Helen Klonaris


White Creole Conversations

Here is an image: It is after midnight in Nassau on New Year’s Eve. The main streets downtown are thronging with people, most of them black Bahamians. Food and drink booths have been set up down Parliament Street and street lights and Christmas lights strung between them glow yellow in the excited darkness. It is Junkanoo night and the whole country, it seems, is coming out to watch. On Bay Street, this is how it breaks down: up in the balconies overlooking the street are the white kids with their beer and rum and cokes; the British expats are there too; the Greek kids hanging out with the British expats and some black kids; they are already laughing and having a good time. Down on the streets, behind barricades, are the majority of Bahamians, the majority of them black. Maybe a white tourist or one or two white or light skinned Bahamians walking through, or sitting in the bleachers. And then the parade. The goatskin drums begin and the grand costumes carried by the men begin the rushing. The women dance. There are horn blowers and cow bell ringers. And most of these Junkanooers are black. Once in a while a white or light skinned Bahamian will beat a drum (I have done so myself), but mostly, we watch.

I’ve always noted these demographics as telling of how we as Bahamians understand ourselves. We are all Bahamians. We love Junkanoo. But race and class direct us into different spaces, different vantage points, from which to participate in our collective culture. Race and economics determine who will participate from a distance, who will be on the sidewalks watching, who will be on the street itself, rushing, drumming, blowing horns, dancing.

As a child, I remember watching a parade coming down Bay Street and falling in love with the drums, the passion of the musicians, the sense of belonging to a common cause. I felt a yearning to be part of this (as a Greek girl growing up in an immigrant community I already felt apart from). As an older person, I felt conflicted about participation in Junkanoo – could I be part of something that was historically not mine? That emerged out of resistance to slavery, out of the history of black people in my country? I struggled with what it meant to be a white (Greek) Bahamian and how to participate in an African celebration of freedom from cultural, spiritual, and physical occupation. I could not get the origins of this cultural celebration out of my head. I did not think I should. It felt important to struggle with this as a white Bahamian. As a Greek Bahamian. I knew that in my cultural legacy as a Greek woman I had inherited a history of enslavement and occupation at the hands of the Turks – 400 years – freedom from which we as a small community of Greeks in Nassau celebrated every 25th of March. I knew that I was now part of a larger community of black and brown and yellow and white Bahamians and that somehow the friction of our coming together was part of our growing identity, part of the becoming of who we would be. And if I were to participate in Junkanoo, it had to be as a Greek woman, as a white woman who celebrated freedom from colonization, and in solidarity with my brown and black sisters and brothers.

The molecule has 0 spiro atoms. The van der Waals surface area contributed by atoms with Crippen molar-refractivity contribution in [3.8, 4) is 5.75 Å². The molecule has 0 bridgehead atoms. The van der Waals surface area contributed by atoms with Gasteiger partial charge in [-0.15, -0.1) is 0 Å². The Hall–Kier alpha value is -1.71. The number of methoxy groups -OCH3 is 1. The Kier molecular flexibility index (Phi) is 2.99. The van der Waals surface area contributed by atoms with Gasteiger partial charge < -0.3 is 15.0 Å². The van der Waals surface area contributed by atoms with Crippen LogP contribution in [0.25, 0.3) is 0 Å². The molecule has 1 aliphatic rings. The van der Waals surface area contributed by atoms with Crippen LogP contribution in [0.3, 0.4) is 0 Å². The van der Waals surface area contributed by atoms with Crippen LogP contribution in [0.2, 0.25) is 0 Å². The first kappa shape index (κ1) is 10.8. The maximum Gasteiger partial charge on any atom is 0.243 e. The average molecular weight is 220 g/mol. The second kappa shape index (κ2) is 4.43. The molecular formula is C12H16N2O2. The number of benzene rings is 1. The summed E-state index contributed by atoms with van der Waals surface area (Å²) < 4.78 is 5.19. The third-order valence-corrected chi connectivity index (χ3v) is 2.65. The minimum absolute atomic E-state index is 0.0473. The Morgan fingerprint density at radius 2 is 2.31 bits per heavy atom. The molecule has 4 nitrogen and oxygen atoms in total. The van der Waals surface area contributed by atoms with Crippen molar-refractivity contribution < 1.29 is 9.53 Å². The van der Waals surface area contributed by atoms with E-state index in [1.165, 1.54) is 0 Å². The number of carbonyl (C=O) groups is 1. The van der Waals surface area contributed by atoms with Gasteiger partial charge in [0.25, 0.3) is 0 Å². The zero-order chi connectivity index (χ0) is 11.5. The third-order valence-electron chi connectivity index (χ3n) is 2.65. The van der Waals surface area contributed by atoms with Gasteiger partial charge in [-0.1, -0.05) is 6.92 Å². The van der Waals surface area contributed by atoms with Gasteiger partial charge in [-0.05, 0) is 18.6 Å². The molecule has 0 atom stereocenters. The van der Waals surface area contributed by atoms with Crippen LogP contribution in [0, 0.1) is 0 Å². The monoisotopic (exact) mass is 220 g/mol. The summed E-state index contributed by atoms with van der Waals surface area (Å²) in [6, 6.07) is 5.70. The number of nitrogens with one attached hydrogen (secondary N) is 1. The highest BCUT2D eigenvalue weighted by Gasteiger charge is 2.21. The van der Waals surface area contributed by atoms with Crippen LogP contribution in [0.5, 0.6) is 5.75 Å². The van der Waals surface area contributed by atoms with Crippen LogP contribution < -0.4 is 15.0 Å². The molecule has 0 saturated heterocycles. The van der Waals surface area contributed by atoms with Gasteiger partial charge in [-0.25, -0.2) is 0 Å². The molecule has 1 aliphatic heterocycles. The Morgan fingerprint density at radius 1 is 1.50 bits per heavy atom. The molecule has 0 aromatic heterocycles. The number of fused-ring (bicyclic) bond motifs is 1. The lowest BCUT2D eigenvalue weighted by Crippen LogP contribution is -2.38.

I think as a white Bahamian what is consistent is that I perceive I am always being looked at as a. a tourist, b. as someone who does not care about black people, c. as someone who is not interested in black Bahamian history, culture, and concerns. And in the past this created a lot of tension within me because I wanted to be part of the culture, to belong. But over the years of being an activist, of working side by side with Black Bahamians in so many different organizations and communities, I understood how our history has perpetuated a spiritual, psychological, economic, and material distance that must continuously be challenged for our collective perceptions to change. White is often synonymous with tourist, expat, employer, for so many black Bahamians whose only interaction with whites is in the service industry where often both customer and executive bosses are white foreigners.

I think what has allowed me to feel belonging is my work in the community, my engagement with the larger black Bahamian community. I have been a reporter, a freelance journalist, an activist in various circles including work on eliminating capital punishment, and other human rights issues; most recently I have co-facilitated a program for Bahamian writers. My engagement in larger social issues particularly brought me into what I call the beloved struggle – struggle with others for transformation that generates beloved community. It has been for me a staying with the discomfort of the tensions our histories evoke that has shaped my relationship to and identity within Bahamian culture and community.





Helen Klonaris is a Bahamian writer of Greek descent who grew up on the island of New Providence, Bahamas. In her mid-thirties she left the Bahamas to live in the Bay Area, California where she writes and teaches mythology and creative writing at the Academy of Art University in San Francisco. Her fiction appears in several anthologies including Let's Tell This Story Properly, by Dundurn Press; and her nonfiction appears in numerous journals and anthologies including The Racial Imaginary: Writers and the Life of the Mind, by Fence Books. Much of her writing is concerned with gender, sexuality, and race, particularly the dynamics of whiteness. She is working on the completion of a collection of essays entitled The Heresy of Wings, and is co-editor with Amir Rabiyah of the soon to be released anthology Writing the Walls Down: A Convergence of LGBTQ Voices, published by Trans-Genre Press. Visit her at www.helenklonaris.com




back to top